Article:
Rogue

★★

Megan Fox has had an interesting go of it in Hollyweird. She exploded onto the scene as a full-blown sex symbol in Michael Bay’s “Transformers.” She was jettisoned from the franchise after she made comparisons between Bay and Adolf Hitler. She did some good, interesting work in the Karyn Kusama-directed and Diablo Cody-scripted horror-comedy “Jennifer’s Body,” which wasn’t well-regarded upon its 2009 release, but has gained converts and a certain cult cache in recent years. Fox and Bay eventually reconciled when she was cast as April O’Neil in the two “Teenage Mutant Ninja Turtles” pictures he produced. Fox claims to have been the victim of Hollywood misogyny … I believe her.

This brings us to “Rogue,” now available on VOD. Sporting a blacked-out Yankees cap and brandishing a machine gun, Fox plays Samantha O’Hara, the leader of a lively and diverse mercenary squadron (Philip Winchester of Cinemax’s “Strike Back,” Lee-Anne Liebenberg, Brandon Auret, Greg Kriek, Sisanda Henna, Kenneth Fok). Their mission is to retrieve the Governor’s daughter, Asilia (Jessica Sutton), from sex traffickers. They can’t in good conscience leave without also rescuing Chloe (Calli Taylor) and Tessa (Isabel Bassett). While they’re escaping criminal ringleader Zalaam (Adam Deacon), his right-hand hatchet man Masakh (Tamer Burjaq) and scads of other rebels give chase. The mercs’ extraction gets bungled and they’re munsoned out in the middle of rural South Africa where they’ll have to contend with the sex traffickers and a pissed-off lioness.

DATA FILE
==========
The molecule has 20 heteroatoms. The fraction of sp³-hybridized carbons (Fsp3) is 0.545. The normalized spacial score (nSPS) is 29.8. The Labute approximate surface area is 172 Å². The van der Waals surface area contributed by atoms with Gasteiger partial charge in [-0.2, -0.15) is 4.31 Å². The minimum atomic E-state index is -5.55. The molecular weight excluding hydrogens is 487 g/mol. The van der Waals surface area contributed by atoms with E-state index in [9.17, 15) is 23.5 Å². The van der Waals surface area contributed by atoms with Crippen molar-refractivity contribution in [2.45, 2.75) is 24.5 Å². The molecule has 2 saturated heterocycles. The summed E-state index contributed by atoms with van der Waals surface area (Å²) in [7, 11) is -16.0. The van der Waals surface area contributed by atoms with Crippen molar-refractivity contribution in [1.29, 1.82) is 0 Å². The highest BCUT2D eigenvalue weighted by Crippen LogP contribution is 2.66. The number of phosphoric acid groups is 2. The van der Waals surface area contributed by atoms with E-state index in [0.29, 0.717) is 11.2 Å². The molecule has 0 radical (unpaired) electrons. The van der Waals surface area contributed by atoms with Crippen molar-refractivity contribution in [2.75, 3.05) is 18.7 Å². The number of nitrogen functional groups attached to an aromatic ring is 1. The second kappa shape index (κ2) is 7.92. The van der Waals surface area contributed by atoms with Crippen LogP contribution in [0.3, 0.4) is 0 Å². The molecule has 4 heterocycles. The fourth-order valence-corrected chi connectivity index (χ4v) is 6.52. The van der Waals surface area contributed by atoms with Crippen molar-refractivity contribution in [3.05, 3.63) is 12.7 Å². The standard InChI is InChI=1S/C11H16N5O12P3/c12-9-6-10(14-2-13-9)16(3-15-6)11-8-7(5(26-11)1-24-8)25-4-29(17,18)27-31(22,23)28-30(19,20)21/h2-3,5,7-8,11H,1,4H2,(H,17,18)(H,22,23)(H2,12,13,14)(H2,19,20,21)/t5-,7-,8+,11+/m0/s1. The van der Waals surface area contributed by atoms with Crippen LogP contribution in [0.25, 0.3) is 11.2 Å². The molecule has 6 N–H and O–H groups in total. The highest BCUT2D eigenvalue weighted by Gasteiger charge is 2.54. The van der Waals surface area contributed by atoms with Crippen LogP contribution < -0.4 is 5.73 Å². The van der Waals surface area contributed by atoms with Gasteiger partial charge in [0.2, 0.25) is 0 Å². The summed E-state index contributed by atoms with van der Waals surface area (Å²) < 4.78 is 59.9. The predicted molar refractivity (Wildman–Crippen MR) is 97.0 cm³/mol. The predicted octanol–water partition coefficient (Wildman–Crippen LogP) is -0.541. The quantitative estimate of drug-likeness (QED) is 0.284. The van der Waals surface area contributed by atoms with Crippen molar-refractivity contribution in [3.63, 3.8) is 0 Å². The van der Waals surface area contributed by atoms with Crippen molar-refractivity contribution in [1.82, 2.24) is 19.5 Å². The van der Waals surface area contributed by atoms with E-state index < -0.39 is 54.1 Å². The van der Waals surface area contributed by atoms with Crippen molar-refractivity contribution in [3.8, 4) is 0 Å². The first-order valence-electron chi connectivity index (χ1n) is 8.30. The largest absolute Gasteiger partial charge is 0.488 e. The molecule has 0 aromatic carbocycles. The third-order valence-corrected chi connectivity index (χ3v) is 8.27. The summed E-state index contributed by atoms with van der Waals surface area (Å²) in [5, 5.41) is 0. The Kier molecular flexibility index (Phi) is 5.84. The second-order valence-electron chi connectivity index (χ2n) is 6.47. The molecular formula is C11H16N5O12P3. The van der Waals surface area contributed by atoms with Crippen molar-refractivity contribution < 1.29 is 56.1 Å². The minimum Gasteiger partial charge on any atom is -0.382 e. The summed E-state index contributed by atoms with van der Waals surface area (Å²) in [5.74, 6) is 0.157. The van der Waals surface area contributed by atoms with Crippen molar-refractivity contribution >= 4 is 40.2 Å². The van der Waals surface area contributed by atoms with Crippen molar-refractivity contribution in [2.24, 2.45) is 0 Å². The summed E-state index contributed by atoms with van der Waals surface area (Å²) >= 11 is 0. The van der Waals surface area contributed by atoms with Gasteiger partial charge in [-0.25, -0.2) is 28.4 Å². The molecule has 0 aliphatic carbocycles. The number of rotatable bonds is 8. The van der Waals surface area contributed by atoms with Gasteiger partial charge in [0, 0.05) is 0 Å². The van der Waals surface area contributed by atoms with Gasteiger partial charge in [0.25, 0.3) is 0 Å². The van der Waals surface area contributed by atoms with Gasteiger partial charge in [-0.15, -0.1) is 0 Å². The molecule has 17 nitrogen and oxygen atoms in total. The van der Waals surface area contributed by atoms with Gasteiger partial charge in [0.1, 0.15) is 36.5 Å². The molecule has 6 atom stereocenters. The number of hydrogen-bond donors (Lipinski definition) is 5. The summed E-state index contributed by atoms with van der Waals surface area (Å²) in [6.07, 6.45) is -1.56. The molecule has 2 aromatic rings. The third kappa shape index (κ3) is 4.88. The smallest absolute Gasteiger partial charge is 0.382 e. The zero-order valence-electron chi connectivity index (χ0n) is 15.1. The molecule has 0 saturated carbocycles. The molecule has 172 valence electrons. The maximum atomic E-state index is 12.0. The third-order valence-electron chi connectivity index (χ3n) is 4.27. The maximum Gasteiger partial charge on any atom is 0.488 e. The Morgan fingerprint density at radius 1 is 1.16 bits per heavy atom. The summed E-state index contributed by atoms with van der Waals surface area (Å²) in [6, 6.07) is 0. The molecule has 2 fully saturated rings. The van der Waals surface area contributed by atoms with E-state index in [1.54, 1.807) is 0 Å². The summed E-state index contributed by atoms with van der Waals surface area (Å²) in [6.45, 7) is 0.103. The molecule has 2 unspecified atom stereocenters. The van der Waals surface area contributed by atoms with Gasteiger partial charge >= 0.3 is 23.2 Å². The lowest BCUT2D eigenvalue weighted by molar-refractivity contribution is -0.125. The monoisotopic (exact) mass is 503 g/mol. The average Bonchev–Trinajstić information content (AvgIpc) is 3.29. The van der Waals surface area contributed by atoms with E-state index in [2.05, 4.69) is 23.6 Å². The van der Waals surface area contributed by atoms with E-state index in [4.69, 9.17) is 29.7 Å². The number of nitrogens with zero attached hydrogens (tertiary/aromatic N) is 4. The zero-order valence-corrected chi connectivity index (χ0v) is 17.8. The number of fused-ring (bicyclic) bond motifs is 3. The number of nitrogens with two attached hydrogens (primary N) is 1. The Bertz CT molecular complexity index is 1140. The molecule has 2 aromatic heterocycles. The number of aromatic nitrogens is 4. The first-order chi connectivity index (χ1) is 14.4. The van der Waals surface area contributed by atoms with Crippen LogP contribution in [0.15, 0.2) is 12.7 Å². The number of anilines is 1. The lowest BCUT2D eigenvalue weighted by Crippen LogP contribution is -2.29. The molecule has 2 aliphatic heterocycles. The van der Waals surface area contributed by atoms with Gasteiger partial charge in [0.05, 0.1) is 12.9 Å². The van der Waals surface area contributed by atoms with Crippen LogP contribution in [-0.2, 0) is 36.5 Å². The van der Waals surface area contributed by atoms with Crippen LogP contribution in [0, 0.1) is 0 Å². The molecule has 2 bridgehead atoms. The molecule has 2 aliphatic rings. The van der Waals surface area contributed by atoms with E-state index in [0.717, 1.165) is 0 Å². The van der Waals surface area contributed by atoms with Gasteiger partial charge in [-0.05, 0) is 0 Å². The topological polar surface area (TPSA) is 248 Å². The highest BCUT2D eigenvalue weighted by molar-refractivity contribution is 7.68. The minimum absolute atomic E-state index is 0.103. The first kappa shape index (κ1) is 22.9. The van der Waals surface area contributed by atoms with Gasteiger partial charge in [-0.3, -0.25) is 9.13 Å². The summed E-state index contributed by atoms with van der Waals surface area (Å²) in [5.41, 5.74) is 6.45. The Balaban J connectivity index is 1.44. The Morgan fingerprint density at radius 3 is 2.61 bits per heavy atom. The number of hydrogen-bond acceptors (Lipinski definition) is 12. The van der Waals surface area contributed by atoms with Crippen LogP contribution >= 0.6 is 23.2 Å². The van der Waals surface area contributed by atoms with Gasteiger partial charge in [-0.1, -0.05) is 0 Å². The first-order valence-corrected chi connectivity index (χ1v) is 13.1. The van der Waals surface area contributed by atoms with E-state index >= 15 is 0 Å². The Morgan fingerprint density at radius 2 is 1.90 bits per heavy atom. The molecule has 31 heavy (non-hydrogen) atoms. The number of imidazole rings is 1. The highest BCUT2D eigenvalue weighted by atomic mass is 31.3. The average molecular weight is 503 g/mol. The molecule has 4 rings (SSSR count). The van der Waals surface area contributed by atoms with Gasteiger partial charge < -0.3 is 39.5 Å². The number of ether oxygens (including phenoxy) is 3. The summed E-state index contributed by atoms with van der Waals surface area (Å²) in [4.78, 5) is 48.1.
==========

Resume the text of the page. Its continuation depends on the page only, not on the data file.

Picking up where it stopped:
Fox is surprisingly adept in her action heroine role. I only rolled my eyes at her a handful of times. Honestly, she’s better than the material she’s been given. The real standout however is Winchester, who injects the proceedings with much-needed humor by repeatedly singing Backstreet Boys’ “Everybody (Backstreet’s Back).” Winchester played the stoic Stonebridge on the aforementioned “Strike Back.” Here he gets to harness his inner Scott (Sullivan Stapleton) by being a character who’s equal parts badass and smartass.

It’s a “Strike Back” reunion of sorts as “Rogue” is directed by M.J. Bassett (mother of Isabell, with whom she co-wrote the script), who helmed 15 episodes of the series. My interest in “Rogue” mostly stemmed from my “Strike Back” fandom and having dug a handful of Bassett’s other films “Deathwatch” (2002), “Wilderness” (2006) and the Robert E. Howard adaptation “Solomon Kane” (2009).

Bassett began her career in horror before evolving into action. The horrific elements of “Rogue” don’t work nearly as well as the action ones do. There’s a chase/shootout sequence early on that’s truly impressive in spite of being a little too reliant upon computer-generated imagery for my liking. Bassett opted to gild the lily by also making this a creature feature. Her intentions are noble as she’s trying to shine a condemning light on South African poaching, but the execution leaves much to be desired. The lioness is a sub-PlayStation 2 CGI gobbledygook of weightless pixels. It’s hard to feel for or be horrified by her when she’s so entirely unconvincing. A massive uncanny valley also exists when the lioness is shown side-by-side with actual lion cubs, though they’re certainly a welcome and adorable presence.

If you want to watch a movie about a merc busting up a sex trafficking ring check out “You Were Never Really Here.” If you want to watch a “when lions attack” flick opt for “Roar” (totally fucking bugnuts!) or “The Ghost and the Darkness.” “Rogue” has its charms, but they’re fleeting at best. If I’m lyin’, I’m dyin’.

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